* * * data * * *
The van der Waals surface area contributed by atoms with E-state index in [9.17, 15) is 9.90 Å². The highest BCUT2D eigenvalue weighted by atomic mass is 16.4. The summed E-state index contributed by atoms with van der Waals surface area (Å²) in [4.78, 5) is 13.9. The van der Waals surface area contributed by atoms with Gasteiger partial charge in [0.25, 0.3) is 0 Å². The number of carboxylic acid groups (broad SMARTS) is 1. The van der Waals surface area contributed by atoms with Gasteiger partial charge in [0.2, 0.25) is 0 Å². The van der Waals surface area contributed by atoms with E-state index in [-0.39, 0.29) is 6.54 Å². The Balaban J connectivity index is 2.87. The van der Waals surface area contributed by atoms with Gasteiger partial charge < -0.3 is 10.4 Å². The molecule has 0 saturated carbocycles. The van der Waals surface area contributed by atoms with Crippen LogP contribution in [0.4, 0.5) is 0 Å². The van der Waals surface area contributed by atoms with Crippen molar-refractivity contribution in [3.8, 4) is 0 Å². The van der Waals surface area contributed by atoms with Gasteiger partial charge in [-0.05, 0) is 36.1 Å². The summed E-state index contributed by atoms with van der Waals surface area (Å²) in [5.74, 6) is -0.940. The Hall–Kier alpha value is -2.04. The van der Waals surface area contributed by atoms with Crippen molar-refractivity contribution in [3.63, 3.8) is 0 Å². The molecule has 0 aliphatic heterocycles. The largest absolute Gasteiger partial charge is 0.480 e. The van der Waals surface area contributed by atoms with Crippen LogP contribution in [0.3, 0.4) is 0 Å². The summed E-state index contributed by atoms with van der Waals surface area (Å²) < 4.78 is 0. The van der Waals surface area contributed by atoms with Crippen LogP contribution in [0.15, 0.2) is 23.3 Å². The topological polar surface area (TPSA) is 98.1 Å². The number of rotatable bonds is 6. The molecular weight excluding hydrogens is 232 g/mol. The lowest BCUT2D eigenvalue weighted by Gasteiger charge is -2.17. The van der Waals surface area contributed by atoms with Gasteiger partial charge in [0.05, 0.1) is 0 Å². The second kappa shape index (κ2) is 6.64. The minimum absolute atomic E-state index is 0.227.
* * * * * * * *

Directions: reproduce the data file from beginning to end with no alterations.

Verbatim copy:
The van der Waals surface area contributed by atoms with E-state index in [9.17, 15) is 9.90 Å². The highest BCUT2D eigenvalue weighted by atomic mass is 16.4. The summed E-state index contributed by atoms with van der Waals surface area (Å²) in [4.78, 5) is 13.9. The van der Waals surface area contributed by atoms with Gasteiger partial charge in [0.25, 0.3) is 0 Å². The number of carboxylic acid groups (broad SMARTS) is 1. The van der Waals surface area contributed by atoms with Gasteiger partial charge in [0.2, 0.25) is 0 Å². The van der Waals surface area contributed by atoms with E-state index in [-0.39, 0.29) is 6.54 Å². The Balaban J connectivity index is 2.87. The van der Waals surface area contributed by atoms with Gasteiger partial charge < -0.3 is 10.4 Å². The molecule has 0 saturated carbocycles. The van der Waals surface area contributed by atoms with Crippen LogP contribution in [0.4, 0.5) is 0 Å². The van der Waals surface area contributed by atoms with Crippen molar-refractivity contribution in [3.8, 4) is 0 Å². The van der Waals surface area contributed by atoms with Gasteiger partial charge in [-0.05, 0) is 36.1 Å². The summed E-state index contributed by atoms with van der Waals surface area (Å²) in [5.74, 6) is -0.940. The Hall–Kier alpha value is -2.04. The van der Waals surface area contributed by atoms with Crippen molar-refractivity contribution in [3.63, 3.8) is 0 Å². The molecule has 0 aliphatic heterocycles. The largest absolute Gasteiger partial charge is 0.480 e. The van der Waals surface area contributed by atoms with Crippen LogP contribution in [0.3, 0.4) is 0 Å². The summed E-state index contributed by atoms with van der Waals surface area (Å²) < 4.78 is 0. The van der Waals surface area contributed by atoms with Crippen LogP contribution in [0.15, 0.2) is 23.3 Å². The topological polar surface area (TPSA) is 98.1 Å². The number of rotatable bonds is 6. The molecular weight excluding hydrogens is 232 g/mol. The lowest BCUT2D eigenvalue weighted by Gasteiger charge is -2.17. The van der Waals surface area contributed by atoms with Gasteiger partial charge in [0.05, 0.1) is 0 Å². The second kappa shape index (κ2) is 6.64. The minimum absolute atomic E-state index is 0.227.